Cervical sagittal alignment variations in adolescent idiopathic scoliosis patients treated with thoraco-lumbo-sacral orthosis.
Eur Spine J. 2016 Nov 18;
Authors: Corradin M, Canavese F, Dimeglio A, Dubousset J
PURPOSE: Thoraco-lumbo-sacral orthosis (TLSO) is an effective treatment in adolescent idiopathic scoliosis (AIS) patients, but cervical sagittal alignment (CSA) variations after bracing have never been evaluated. The purpose of this study was to assess changes in CSA before, during and after TLSO treatment, and to determine whether patients developed cervical pain.
METHODS: This was a retrospective study in 38 AIS patients (33 females; mean age 10.8 years) treated by TLSO. Patients were Risser 0 (n = 34) or 1 (n = 4). Major curve deformity (MC) in the coronal plane and cervical (CSA), thoracic (TSA) and lumbar (LSA) sagittal alignment were evaluated radiographically at start of treatment (t 0), after 1 month of brace treatment (t 1), and 1 year after end of treatment (t 2). Cervical pain was evaluated at t 2 using a visual analogue scale (VAS).
RESULTS: The TLSO was worn for an average of 4.6 years. Mean CSA, TSA and LSA were significantly lower at t 2 than at t 0: 0 ± 2.5° vs. 9.4 ± 2.3°, 24.1 ± 2.6° vs. 29.3 ± 2.4° and 5 ± 1.9° vs. 44.2 ± 2.5°, respectively (p < 0.05). CSA and TSA showed moderate-good correlation (r = 0.57). CSA was normolordotic in 1/38 patients at t 2 compared to 18/38 at t 0 (p < 0.05). MC did not progress during treatment (p > 0.8). VAS score was 0 in all patients.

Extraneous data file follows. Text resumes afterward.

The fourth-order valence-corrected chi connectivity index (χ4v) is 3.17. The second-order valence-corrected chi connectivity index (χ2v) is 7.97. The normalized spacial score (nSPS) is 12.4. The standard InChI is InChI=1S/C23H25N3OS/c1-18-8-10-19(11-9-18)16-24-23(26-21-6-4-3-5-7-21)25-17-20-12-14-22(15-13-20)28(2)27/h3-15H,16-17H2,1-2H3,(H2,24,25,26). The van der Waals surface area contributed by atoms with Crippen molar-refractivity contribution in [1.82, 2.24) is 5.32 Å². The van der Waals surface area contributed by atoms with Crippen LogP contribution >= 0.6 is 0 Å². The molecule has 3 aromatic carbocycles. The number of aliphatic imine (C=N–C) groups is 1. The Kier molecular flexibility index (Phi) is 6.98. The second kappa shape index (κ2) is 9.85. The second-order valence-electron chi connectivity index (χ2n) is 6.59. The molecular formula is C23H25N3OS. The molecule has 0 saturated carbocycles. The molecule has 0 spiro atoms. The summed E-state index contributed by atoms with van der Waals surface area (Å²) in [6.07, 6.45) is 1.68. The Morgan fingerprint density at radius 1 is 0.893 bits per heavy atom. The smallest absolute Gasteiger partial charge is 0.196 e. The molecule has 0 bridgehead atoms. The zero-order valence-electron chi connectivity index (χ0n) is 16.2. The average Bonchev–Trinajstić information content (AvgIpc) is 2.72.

CONCLUSIONS: The TLSO can control progression of the deformity in the frontal plane, but it influences CSA, TSA and LSA. In particular, it decreases cervical spine lordosis, with reduction maintained 1 year after the end of treatment. Numerical differences, although statistically significant, were not clinically relevant.
PMID: 27864683 [PubMed – as supplied by publisher]